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"LIM Report" or Land Information Memorandum

An additional and somewhat unique consideration when buying residential property in New Zealand is the potential impact of the "LIM Report" (Land Information Memorandum).

A LIM report is a document provided by the local council that contains important information about a property and the land it's on. This report can reveal details that are not immediately apparent and are crucial for making an informed property purchase decision.

The LIM report includes information on zoning, any building consents issued, rates information (local government taxes on the property), any known natural hazards (like flood zones or land instability), and other crucial data that could affect your use and enjoyment of the property.

For example, if the property is in an area prone to flooding, this would be noted in the LIM report.

As a foreigner, it's important for you to understand that obtaining and thoroughly reviewing a LIM report is a critical step in the property buying process in New Zealand.

Failure to do so can lead to unpleasant surprises after purchase. For instance, you might discover that there are restrictions on what you can build or modify, or there might be future council plans for the area that could affect the property's value or usability.

Before finalizing any property purchase, you are advised to request a LIM report from the local council. While there's a cost associated with obtaining this report, it's a worthwhile investment for the valuable insights it provides.

It's also a good idea to have your lawyer or property advisor review the LIM report with you, to ensure you fully understand its implications for your prospective property purchase.

The concept of "cross-lease" titles

Another specific aspect to consider when purchasing residential property in New Zealand, especially as a foreigner, is the significance of "cross-lease" titles.

This type of property ownership is quite common in New Zealand, but it can be unfamiliar and potentially confusing for those from other countries.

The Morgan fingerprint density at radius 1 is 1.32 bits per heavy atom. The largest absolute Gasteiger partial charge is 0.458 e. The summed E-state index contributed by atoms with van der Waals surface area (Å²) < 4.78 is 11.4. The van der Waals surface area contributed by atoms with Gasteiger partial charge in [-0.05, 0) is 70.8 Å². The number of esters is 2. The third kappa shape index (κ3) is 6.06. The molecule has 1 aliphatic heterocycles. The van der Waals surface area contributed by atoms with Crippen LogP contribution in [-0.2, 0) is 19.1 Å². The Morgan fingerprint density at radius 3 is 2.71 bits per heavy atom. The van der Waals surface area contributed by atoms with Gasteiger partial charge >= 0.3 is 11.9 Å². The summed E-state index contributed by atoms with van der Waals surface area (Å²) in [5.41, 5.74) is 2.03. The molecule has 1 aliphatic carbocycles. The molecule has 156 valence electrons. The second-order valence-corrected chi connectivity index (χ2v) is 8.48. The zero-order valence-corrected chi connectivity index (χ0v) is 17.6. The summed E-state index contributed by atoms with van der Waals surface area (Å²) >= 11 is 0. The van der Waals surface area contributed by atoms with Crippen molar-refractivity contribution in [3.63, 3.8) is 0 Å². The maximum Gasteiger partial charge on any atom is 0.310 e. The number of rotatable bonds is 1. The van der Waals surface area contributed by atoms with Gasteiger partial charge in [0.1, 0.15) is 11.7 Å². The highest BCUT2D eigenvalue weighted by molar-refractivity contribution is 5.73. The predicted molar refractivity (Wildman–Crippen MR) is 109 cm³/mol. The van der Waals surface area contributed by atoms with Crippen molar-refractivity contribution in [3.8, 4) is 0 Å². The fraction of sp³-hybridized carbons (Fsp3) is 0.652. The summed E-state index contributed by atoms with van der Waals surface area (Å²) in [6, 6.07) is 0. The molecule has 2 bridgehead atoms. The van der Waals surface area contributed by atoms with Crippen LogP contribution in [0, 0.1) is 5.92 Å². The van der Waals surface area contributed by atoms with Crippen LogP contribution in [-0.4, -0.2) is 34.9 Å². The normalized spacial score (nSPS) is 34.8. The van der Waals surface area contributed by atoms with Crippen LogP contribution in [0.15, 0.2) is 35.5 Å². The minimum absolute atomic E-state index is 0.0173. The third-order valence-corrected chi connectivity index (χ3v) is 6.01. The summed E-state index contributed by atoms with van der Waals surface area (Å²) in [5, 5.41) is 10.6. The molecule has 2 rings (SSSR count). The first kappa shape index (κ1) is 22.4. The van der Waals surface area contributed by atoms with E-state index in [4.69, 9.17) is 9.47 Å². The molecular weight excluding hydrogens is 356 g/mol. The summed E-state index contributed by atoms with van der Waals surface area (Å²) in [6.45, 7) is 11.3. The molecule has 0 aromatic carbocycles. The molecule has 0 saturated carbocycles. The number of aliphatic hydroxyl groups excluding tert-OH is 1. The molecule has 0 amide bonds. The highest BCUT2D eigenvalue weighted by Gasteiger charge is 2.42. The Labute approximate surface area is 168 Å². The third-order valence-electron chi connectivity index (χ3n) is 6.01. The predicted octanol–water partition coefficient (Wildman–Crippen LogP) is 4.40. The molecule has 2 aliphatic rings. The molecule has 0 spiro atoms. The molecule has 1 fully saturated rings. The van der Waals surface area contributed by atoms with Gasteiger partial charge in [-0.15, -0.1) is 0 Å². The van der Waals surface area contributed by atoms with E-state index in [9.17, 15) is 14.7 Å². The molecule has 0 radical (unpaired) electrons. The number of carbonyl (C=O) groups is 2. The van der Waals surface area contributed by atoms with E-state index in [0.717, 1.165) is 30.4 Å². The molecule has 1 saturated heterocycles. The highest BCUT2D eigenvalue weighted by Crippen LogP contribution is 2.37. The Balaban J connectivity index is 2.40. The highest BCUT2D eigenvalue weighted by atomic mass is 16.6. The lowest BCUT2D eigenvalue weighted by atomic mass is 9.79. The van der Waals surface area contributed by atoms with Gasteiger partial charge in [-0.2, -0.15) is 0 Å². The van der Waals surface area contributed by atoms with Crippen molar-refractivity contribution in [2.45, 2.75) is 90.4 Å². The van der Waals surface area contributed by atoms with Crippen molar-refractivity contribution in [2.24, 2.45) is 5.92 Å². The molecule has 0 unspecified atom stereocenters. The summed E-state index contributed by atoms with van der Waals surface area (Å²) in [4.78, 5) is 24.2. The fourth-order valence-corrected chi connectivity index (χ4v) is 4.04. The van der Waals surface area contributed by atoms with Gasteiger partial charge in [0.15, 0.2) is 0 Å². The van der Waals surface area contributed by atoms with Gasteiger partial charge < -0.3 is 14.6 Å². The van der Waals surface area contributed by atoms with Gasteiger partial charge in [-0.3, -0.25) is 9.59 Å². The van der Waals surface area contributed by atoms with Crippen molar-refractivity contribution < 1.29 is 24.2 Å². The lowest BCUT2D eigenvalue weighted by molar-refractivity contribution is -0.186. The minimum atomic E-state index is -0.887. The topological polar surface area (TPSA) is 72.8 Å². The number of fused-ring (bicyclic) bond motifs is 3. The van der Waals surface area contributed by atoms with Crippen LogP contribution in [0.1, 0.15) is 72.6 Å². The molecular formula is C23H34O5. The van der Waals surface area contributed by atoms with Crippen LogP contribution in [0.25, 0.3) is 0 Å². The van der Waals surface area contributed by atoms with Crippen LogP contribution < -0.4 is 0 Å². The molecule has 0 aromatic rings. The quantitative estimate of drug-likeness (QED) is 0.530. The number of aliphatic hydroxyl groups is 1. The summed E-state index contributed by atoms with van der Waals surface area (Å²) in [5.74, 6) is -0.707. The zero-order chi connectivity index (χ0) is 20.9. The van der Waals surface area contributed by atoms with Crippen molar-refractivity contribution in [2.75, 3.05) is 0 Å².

In a cross-lease arrangement, you don't own the land outright. Instead, you have a leasehold interest in the land and a shared ownership of the land with the owners of other dwellings on the same parcel. Your ownership is of the building (or part of the building) and you have a lease (often 999 years) on the land.

The lease is cross-tied with the other properties on the land, meaning all owners must agree to any significant changes.

This arrangement can lead to complications, particularly if you want to make alterations to your property.

Any significant changes typically require the consent of the other leaseholders, which can be a complex and time-consuming process. There's also the potential for disputes over shared areas, maintenance responsibilities, and changes to the property.

Before purchasing a cross-lease property, you should thoroughly understand the terms of the lease, including any restrictions on use and alterations. It's crucial to review the flat plan attached to the cross-lease title, as it specifies the areas you exclusively own and the common areas.

You are advised to seek legal advice from a property lawyer familiar with New Zealand's property law to navigate the complexities of a cross-lease title.

They can help clarify your rights and obligations under the lease, as well as any potential issues you might face.